Daily Edge for Sun. Apr. 1

NO JOKE.  While we’re fresh out of the Winter Severity Index (WSI) season, it seems like spring just doesn’t want to arrive. It’s an April Fools joke that will play out over the next two weeks, and those colored eggs should be easy to find today in the white drifts remaining. We look at the winter that was and what’s to come, as we wrap up the Dakota Edge Outdoors Winter Severity Index.

(Featured Photo: Beats Chocolate! A surprise of curly-tailed grubs  await a young angler in a plastic Easter egg. Simonson Photo.)

Today:  Sun 4/1– Hoppy Easter.  Hi 29, Lo 6, Winds SW@7.
Tomorrow:  Mon 4/2 – More Snow (4″+) Hi 25, Lo 17, Winds NE@20, G30.

SOLUNAR (Bismarck Times):
Sunrise: 7:22AM Sunset: 8:12PM
Moonrise: 9:41PM Moonset 8:20AM
Overhead: 2:31AM Underfoot: 2:55PM
Moon Phase: Waning Gibbous (99% Full)

EDGE HOUR: 8:00-9:00AM.  Catch calm conditions and moonset just after sunrise for an extended early bite in the Edge Hour.


WHAT’S THAT WSI?  Congratulations!  You made it through winter (sort of?) With the close of March we wrap up our Dakota Edge Outdoors Winter Severity Index and keep an eye out for spring. While we came close to adding a chill point yesterday (3 above for the low) for touching zero, we added no points for temperature days in the last two weeks and only two for this final month. However, recent snowfalls have provided some late season stress for area wildlife, with groundcover exceeding 12 inches for eight days (in the Bismarck area), adding eight points in the middle of the month. This brings the WSI total to 54 for the season – the low end of Moderate on our scale.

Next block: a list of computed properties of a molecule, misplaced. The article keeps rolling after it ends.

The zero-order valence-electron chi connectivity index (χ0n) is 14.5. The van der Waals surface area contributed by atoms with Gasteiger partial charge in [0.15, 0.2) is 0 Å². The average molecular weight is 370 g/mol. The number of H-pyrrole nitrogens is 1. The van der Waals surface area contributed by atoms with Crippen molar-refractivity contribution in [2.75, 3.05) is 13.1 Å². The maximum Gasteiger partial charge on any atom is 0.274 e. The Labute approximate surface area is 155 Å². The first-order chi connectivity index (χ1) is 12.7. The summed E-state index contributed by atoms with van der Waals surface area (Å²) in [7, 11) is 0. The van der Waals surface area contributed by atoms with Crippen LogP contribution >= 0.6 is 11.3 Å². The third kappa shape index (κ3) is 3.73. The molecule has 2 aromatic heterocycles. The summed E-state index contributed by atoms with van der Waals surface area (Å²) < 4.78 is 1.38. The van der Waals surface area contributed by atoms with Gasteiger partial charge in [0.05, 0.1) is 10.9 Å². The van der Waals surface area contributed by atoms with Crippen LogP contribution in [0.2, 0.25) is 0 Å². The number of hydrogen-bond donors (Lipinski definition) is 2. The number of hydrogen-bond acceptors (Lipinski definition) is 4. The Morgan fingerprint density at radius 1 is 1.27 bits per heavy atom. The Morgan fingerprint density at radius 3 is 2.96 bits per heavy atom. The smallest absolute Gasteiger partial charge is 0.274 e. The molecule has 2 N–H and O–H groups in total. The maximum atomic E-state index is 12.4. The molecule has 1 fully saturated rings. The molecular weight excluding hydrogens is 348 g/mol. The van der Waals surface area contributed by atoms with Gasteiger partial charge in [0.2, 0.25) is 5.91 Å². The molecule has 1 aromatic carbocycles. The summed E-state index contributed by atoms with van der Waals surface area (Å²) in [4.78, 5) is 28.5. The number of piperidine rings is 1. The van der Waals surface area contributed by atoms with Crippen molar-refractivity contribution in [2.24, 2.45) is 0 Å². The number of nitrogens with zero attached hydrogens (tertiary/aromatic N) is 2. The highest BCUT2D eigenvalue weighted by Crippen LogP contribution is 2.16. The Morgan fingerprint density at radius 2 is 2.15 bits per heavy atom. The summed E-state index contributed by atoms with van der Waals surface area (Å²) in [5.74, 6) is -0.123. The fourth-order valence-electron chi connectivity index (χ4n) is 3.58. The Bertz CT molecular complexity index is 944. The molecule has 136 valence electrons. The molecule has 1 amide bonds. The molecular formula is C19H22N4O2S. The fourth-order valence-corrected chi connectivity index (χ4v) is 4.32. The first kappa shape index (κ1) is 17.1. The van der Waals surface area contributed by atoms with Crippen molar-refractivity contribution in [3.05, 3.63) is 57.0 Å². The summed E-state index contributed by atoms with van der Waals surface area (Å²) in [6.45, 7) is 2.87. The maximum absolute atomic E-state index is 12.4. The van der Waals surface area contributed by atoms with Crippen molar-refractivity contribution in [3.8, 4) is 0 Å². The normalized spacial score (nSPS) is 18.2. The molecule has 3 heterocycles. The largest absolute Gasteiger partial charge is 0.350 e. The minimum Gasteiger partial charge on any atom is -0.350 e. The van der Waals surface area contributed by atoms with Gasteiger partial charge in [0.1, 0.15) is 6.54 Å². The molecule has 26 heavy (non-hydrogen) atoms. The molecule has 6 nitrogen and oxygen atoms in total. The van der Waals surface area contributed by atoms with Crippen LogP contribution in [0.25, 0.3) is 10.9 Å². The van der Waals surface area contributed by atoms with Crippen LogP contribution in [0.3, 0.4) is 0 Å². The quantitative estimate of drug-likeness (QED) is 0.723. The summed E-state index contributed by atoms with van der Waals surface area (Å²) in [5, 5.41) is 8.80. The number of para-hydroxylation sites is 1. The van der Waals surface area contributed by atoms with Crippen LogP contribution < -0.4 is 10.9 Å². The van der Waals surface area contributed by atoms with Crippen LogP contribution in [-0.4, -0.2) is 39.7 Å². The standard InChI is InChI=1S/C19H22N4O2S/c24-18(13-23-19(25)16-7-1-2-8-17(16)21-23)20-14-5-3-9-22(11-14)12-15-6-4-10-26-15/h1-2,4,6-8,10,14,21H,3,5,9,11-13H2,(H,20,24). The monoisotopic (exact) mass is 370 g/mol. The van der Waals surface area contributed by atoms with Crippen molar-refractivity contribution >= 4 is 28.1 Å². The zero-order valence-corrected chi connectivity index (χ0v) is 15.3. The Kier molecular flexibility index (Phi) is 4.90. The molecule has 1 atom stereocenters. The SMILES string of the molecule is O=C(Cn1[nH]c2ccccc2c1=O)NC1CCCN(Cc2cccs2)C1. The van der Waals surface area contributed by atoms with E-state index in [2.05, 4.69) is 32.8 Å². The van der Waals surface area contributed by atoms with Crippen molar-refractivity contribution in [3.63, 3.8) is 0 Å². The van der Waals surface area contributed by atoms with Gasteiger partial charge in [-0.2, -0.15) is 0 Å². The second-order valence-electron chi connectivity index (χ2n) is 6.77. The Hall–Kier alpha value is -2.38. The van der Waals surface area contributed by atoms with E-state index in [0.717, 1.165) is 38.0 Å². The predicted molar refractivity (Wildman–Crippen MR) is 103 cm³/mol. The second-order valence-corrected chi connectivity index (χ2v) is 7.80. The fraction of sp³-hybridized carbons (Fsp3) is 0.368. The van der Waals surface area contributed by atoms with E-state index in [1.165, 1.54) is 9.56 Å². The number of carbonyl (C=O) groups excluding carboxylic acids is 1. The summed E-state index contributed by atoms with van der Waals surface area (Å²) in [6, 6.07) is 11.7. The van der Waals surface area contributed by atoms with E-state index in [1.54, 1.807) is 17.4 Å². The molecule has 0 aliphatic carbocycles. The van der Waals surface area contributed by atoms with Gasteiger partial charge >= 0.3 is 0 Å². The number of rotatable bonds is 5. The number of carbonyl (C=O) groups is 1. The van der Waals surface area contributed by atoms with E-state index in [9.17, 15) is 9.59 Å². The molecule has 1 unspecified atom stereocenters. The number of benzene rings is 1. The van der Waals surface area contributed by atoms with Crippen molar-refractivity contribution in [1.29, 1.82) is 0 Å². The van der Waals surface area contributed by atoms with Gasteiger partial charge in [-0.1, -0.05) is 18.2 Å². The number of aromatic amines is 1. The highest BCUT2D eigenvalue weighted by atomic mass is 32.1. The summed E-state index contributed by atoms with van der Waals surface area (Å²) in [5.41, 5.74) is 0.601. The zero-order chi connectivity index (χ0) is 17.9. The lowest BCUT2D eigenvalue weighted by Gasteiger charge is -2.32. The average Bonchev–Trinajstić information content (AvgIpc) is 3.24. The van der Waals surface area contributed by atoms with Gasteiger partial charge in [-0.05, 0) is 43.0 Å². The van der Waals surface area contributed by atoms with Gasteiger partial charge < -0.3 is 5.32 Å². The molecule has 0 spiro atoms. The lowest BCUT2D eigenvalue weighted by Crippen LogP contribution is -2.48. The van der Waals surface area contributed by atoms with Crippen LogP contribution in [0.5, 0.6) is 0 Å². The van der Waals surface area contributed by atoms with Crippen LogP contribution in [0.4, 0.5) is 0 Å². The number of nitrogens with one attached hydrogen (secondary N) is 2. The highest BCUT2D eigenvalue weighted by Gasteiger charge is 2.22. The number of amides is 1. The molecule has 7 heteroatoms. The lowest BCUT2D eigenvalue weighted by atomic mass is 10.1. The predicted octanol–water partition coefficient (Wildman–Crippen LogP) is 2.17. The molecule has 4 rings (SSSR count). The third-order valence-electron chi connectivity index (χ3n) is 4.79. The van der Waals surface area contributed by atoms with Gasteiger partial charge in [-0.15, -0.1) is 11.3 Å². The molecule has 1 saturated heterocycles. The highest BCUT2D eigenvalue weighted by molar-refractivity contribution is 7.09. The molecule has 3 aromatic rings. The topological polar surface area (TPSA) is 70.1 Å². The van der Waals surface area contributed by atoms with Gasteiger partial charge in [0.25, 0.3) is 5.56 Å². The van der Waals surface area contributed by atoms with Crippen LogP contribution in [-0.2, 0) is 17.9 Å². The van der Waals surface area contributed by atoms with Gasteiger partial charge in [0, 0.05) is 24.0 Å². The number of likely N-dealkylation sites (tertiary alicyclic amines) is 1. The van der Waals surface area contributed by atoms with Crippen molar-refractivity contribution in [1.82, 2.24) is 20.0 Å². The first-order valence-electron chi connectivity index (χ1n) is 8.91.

Here’s How We Got Through Winter!

December:  Cold Came At Christmas – No Snow.  Temp Points: 8, Snow Points: 0.
January: Cold Start with Thaw, Light Snow. Temp Points: 14, Snow Points 0.
February:  Colder Pattern, No Snow. Temp Points 17, Snow Points 0.
March: Like a Lion, Frequent Snow. Temp Points 2, Snow Points: 13.

WSI TOTAL: 54 out of a possible 162 points.
(DEO WSI Scale – Mild <50, Moderate 50-90, Difficult 91-140, Severe 141+.)

What does it all mean?  While just an armchair, spitball estimate, our WSI (and others which might be more scientific) means this winter, in comparison to the average, was reasonable.  With the lack of heavy snow cover for most of the season, populations of deer, pheasants and other resident wildlife were able to access thermal areas like cattail sloughs to keep warm and scratch out some sustenance from open fields and other food sources without much stress.  The cold was more manageable due to the lack of snow, and wildlife should be in relatively good shape headed into spring – but where things go from here depend on this new pattern that’s setting up.

The nice part of this winter is that the worst came in March, and by “worst” none of the events were much more than 6-8 inches throughout the state at a time (ie: no 15-inch “wildlife killer” blizzards).  With the high angle of the sun, even yesterday’s chilly temps in the teens brought some melting of residual piles on the sidewalk and curb after digging out, and that trend will continue, despite unseasonable highs mainly in the upper 20s and low 30s forecast for the near future. With more daylight and more melting, spring has to arrive – it’s just taking its time.

Now to see what spring will bring.  The moisture is there, the pattern is cooler and possibly wetter. We’ve seen what a drought can do. Keep those fingers crossed and stay sharp.

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